I received an email from someone who argued that there was some kind of sour grapes involved in what I have written in some places on this blog. There are not.

Marcie loved the people in her life, despite a lot of pain she faced. To show the strength of that love, it is important that the reader have an inkling of the obstacles she faced in maintaining it.

I certainly do not feel comfortable with some of the stories I relay here. Many of them lay bare some of my own faults, some of which I have since, with Marcie's help, buried and moved on from. But they cannot be hidden without obscuring the real story.

Marcie was silent and often asked me to hold my tongue. I won't do that, since every time I didn't, she seemed to benefit.

Why would I change that now?

Thanks for reading onward, thanks for writing in. More to come.

Wednesday, June 11, 2008


Since a family member requested it, I have pulled three posts for now. I originally intended to back-side publish them but they went live instead of into my drafts. At this point, however, I am going to lay a few things out:

-Someone called a family member and alarmed them.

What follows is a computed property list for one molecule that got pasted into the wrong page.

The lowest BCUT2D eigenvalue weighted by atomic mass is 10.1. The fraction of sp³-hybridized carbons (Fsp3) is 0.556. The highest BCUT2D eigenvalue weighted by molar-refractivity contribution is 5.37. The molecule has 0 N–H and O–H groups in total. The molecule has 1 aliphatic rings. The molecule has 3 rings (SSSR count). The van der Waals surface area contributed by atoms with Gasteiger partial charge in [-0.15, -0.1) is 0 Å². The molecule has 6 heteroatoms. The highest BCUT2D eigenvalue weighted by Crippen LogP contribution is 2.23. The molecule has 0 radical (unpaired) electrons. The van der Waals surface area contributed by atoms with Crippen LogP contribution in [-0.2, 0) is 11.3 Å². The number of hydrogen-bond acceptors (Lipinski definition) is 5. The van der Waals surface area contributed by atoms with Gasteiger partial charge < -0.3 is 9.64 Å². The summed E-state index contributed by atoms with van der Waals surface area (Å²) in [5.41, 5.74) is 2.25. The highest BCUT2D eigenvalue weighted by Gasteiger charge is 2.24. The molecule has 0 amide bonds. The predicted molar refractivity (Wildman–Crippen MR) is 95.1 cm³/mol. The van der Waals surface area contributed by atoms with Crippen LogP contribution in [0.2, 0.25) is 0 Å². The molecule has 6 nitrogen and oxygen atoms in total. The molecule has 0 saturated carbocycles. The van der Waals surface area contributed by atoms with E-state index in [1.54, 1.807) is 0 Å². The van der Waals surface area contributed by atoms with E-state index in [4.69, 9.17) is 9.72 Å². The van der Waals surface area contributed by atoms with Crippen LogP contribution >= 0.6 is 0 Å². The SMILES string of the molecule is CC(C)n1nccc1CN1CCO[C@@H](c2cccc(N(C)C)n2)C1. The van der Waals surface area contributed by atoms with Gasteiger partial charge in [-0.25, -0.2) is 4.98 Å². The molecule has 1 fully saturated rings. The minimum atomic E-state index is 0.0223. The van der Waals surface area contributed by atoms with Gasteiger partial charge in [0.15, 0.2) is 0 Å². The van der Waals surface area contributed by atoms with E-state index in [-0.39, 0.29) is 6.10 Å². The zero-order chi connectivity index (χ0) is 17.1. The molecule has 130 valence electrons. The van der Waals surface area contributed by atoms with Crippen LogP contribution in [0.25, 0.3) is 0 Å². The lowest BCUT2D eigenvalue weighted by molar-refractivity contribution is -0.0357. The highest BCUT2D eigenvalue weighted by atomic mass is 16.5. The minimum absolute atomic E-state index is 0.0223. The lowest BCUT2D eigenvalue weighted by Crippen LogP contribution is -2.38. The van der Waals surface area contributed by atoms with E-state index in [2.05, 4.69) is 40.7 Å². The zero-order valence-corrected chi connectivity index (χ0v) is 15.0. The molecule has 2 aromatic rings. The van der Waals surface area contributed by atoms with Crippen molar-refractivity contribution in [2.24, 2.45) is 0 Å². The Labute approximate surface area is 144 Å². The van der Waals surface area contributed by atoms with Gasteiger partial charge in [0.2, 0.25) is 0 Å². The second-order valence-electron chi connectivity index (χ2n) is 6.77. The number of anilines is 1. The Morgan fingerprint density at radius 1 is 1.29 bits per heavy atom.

If you have an issue with the blog, write to me. I will deal with permissions and issues like this on my own.

-The family member mentioned posts including Marcie's and my intimacy

I am writing abook about Marcie that Marcie would want to read even if it was about someone else. It will be honest, occasionally very direct and it will be adult when it is appropriate and true.

-Issues of privacy and Marcie being a "private person."

I do not consider this a valid concern. Marcie put up with a lot and it was admirable. I will not cut back on the full details except perhaps to mask an identity slightly that is otherwise innocent. Maybe.

My editorial outlook and truth are all that will control what is in the book. I have 183 separate posts not published on the active, visible blog and reserved for the book. When I decide to start publishing items, there will be short narratives first.

If it is true, I will do my best to protect feelings. I will not, however, lie, or paint an incomplete picture for the comfort of everyone who might see it. This blog is my property and I will judge retractions on a case by case basis.

The posts will be replaced with something that tells the tale with less identifying data.

To the person who called the family member: please write me an email or call me at my number and let's talk. One way or another, you need to speak your peace, too.

That is it for now, folks. But there is more coming, and we may be going invite-only. But this much is for sure: if I know you and you have something to say, be direct.

As for the truth and Marcie's life, it is fair game for publishing and only my choice to respect the wishes of others rules in regards to the truthful description of events and people in it.